A common misconception about public relations practice is that all you need to be is a 'people person' – ie. someone who loves talking and going to social events.
Yes, it is true that it helps to have a strong interest in people. But not necessarily just at the level of socialising. Public relations increasingly attracts people with a strong sense of values who enjoy the challenge of working with different kinds of people to achieve outcomes acceptable to everyone.
This can involve working with difficult people (many of whom who are definitely NOT 'people persons'!), spending long periods thinking through sensitive or challenging situations and then equally long periods being patient, persistent, flexible, empathetic, understanding and resilient in the face of difficulty and frustration.
By and large, public relations is not a good career for pure chatter-boxes or party animals. It needs a special combination of skills and attributes, and some of them take a lot of work and self discipline to master. But the people who do have the right attributes and can master the skills are able to develop fantastic, worthwhile and rewarding careers.
It’s also worth noting that there are lots of specialised roles that come under the general heading of public relations. These can include corporate communication, speechwriting and copywriting, event management, community relations, investor relations, government relations, issues and crisis management, internal communication, online communications and many other roles. So different kinds of public relations can appeal to different kinds of people, and you can change what you are doing over time as your situation or interests change.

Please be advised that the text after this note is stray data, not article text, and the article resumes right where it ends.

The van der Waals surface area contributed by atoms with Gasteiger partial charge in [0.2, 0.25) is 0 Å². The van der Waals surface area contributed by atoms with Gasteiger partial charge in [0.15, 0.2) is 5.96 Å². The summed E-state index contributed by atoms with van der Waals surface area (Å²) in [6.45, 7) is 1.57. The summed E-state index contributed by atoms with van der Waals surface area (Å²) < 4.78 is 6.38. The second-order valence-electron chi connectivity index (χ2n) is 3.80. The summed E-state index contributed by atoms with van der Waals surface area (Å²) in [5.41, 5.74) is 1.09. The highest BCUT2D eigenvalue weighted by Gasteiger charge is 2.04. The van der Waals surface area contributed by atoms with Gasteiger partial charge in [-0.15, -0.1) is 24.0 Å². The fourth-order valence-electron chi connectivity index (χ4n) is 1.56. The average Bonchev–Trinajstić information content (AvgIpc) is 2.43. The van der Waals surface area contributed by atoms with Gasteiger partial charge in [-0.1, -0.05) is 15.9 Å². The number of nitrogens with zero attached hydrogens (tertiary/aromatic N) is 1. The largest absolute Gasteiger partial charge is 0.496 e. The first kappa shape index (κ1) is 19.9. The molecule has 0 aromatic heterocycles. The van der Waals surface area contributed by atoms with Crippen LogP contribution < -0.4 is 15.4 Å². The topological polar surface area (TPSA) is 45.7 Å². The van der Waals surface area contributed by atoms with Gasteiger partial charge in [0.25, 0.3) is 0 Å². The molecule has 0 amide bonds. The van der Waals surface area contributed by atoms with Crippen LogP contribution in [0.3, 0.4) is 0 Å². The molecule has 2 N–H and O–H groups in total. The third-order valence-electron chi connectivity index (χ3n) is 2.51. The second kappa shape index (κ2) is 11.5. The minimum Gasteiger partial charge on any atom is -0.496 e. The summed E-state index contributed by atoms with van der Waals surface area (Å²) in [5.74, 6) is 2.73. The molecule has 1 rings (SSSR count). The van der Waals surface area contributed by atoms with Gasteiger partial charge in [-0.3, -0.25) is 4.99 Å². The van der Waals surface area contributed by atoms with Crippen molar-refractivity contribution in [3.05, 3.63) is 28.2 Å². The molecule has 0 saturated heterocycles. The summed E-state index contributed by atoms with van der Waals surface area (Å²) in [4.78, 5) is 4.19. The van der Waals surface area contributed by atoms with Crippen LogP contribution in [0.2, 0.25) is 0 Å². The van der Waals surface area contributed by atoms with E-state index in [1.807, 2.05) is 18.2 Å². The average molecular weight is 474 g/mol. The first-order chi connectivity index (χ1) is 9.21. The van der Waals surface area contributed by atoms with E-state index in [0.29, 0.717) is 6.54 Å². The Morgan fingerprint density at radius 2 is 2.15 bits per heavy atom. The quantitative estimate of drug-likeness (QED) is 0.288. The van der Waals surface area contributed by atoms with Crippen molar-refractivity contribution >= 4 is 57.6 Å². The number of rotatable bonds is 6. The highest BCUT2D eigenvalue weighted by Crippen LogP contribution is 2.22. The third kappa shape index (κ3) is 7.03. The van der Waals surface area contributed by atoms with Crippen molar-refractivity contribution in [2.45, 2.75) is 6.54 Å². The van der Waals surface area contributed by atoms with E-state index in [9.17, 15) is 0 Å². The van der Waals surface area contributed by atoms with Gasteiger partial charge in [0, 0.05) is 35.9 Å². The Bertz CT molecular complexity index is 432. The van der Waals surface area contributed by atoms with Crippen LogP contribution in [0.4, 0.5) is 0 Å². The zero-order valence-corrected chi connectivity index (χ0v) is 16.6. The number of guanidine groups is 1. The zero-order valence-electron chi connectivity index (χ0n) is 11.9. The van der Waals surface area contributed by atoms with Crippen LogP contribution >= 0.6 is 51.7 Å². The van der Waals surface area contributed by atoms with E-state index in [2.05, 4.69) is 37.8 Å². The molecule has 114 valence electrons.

If you enjoy a lot of variety, you might prefer to work in a consultancy which handles public relations projects for many different clients. If you want to get more intimately involved with an employer on a long-term basis, you can work 'in-house'. If you want to work for a worthy cause, you can seek out one that needs public relations. If you want to be a corporate high flyer, you can seek this out too.
Whatever you want the focus of your public relations career to be, all these roles come back ultimately to helping with communication, relationships and reputation.
Last Updated: Wed, Aug 26 2015